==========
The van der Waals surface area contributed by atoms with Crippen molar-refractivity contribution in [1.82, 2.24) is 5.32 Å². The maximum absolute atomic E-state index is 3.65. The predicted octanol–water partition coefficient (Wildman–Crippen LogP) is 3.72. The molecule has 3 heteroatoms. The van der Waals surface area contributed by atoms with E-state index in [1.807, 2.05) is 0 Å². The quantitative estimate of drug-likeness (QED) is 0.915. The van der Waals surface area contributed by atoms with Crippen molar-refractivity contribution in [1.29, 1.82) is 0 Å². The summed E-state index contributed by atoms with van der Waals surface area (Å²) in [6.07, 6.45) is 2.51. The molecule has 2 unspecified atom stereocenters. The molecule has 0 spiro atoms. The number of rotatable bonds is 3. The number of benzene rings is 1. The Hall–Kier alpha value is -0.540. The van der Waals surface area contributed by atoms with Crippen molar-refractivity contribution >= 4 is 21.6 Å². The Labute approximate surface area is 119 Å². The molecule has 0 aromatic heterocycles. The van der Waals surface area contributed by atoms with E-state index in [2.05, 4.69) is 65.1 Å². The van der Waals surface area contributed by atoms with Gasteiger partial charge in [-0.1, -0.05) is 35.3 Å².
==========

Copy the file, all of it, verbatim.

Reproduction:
The van der Waals surface area contributed by atoms with Crippen molar-refractivity contribution in [1.82, 2.24) is 5.32 Å². The maximum absolute atomic E-state index is 3.65. The predicted octanol–water partition coefficient (Wildman–Crippen LogP) is 3.72. The molecule has 3 heteroatoms. The van der Waals surface area contributed by atoms with E-state index in [1.807, 2.05) is 0 Å². The quantitative estimate of drug-likeness (QED) is 0.915. The van der Waals surface area contributed by atoms with Crippen molar-refractivity contribution in [1.29, 1.82) is 0 Å². The summed E-state index contributed by atoms with van der Waals surface area (Å²) in [6.07, 6.45) is 2.51. The molecule has 2 unspecified atom stereocenters. The molecule has 0 spiro atoms. The number of rotatable bonds is 3. The number of benzene rings is 1. The Hall–Kier alpha value is -0.540. The van der Waals surface area contributed by atoms with Crippen molar-refractivity contribution >= 4 is 21.6 Å². The Labute approximate surface area is 119 Å². The molecule has 0 aromatic heterocycles. The van der Waals surface area contributed by atoms with E-state index in [2.05, 4.69) is 65.1 Å². The van der Waals surface area contributed by atoms with Gasteiger partial charge in [-0.1, -0.05) is 35.3 Å².